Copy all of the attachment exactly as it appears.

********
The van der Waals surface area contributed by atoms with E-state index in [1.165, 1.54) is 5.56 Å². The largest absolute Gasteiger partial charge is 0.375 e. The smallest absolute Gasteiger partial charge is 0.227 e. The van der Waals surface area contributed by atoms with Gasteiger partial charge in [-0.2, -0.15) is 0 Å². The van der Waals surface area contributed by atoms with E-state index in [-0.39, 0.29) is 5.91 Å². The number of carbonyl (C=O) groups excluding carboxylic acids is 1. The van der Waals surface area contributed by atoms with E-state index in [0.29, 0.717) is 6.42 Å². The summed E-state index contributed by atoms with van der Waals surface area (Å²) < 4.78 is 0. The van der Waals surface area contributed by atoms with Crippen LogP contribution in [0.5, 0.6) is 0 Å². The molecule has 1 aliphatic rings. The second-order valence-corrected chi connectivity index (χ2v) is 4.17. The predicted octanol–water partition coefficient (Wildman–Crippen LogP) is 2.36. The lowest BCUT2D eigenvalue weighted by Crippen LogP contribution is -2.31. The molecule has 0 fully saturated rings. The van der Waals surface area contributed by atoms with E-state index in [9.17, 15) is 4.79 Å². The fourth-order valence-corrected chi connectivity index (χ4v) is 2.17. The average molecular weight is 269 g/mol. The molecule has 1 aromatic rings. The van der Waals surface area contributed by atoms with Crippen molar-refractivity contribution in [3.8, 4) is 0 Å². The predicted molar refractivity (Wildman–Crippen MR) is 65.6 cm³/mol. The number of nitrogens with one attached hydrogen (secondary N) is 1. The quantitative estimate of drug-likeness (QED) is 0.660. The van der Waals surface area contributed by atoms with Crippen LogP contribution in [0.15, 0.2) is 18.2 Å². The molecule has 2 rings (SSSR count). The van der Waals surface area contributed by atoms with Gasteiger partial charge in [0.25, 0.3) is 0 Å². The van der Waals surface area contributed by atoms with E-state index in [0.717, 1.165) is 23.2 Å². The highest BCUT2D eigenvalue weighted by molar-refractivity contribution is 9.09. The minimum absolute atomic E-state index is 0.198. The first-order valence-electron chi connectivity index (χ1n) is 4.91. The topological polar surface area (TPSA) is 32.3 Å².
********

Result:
The van der Waals surface area contributed by atoms with E-state index in [1.165, 1.54) is 5.56 Å². The largest absolute Gasteiger partial charge is 0.375 e. The smallest absolute Gasteiger partial charge is 0.227 e. The van der Waals surface area contributed by atoms with Gasteiger partial charge in [-0.2, -0.15) is 0 Å². The van der Waals surface area contributed by atoms with E-state index in [-0.39, 0.29) is 5.91 Å². The number of carbonyl (C=O) groups excluding carboxylic acids is 1. The van der Waals surface area contributed by atoms with E-state index in [0.29, 0.717) is 6.42 Å². The summed E-state index contributed by atoms with van der Waals surface area (Å²) < 4.78 is 0. The van der Waals surface area contributed by atoms with Crippen LogP contribution in [0.5, 0.6) is 0 Å². The molecule has 1 aliphatic rings. The second-order valence-corrected chi connectivity index (χ2v) is 4.17. The predicted octanol–water partition coefficient (Wildman–Crippen LogP) is 2.36. The lowest BCUT2D eigenvalue weighted by Crippen LogP contribution is -2.31. The molecule has 0 fully saturated rings. The van der Waals surface area contributed by atoms with E-state index in [9.17, 15) is 4.79 Å². The fourth-order valence-corrected chi connectivity index (χ4v) is 2.17. The average molecular weight is 269 g/mol. The molecule has 1 aromatic rings. The van der Waals surface area contributed by atoms with Crippen molar-refractivity contribution in [3.8, 4) is 0 Å². The predicted molar refractivity (Wildman–Crippen MR) is 65.6 cm³/mol. The number of nitrogens with one attached hydrogen (secondary N) is 1. The quantitative estimate of drug-likeness (QED) is 0.660. The van der Waals surface area contributed by atoms with Crippen LogP contribution in [0.15, 0.2) is 18.2 Å². The molecule has 2 rings (SSSR count). The van der Waals surface area contributed by atoms with Gasteiger partial charge in [0.25, 0.3) is 0 Å². The van der Waals surface area contributed by atoms with E-state index in [0.717, 1.165) is 23.2 Å². The highest BCUT2D eigenvalue weighted by molar-refractivity contribution is 9.09. The minimum absolute atomic E-state index is 0.198. The first-order valence-electron chi connectivity index (χ1n) is 4.91. The topological polar surface area (TPSA) is 32.3 Å².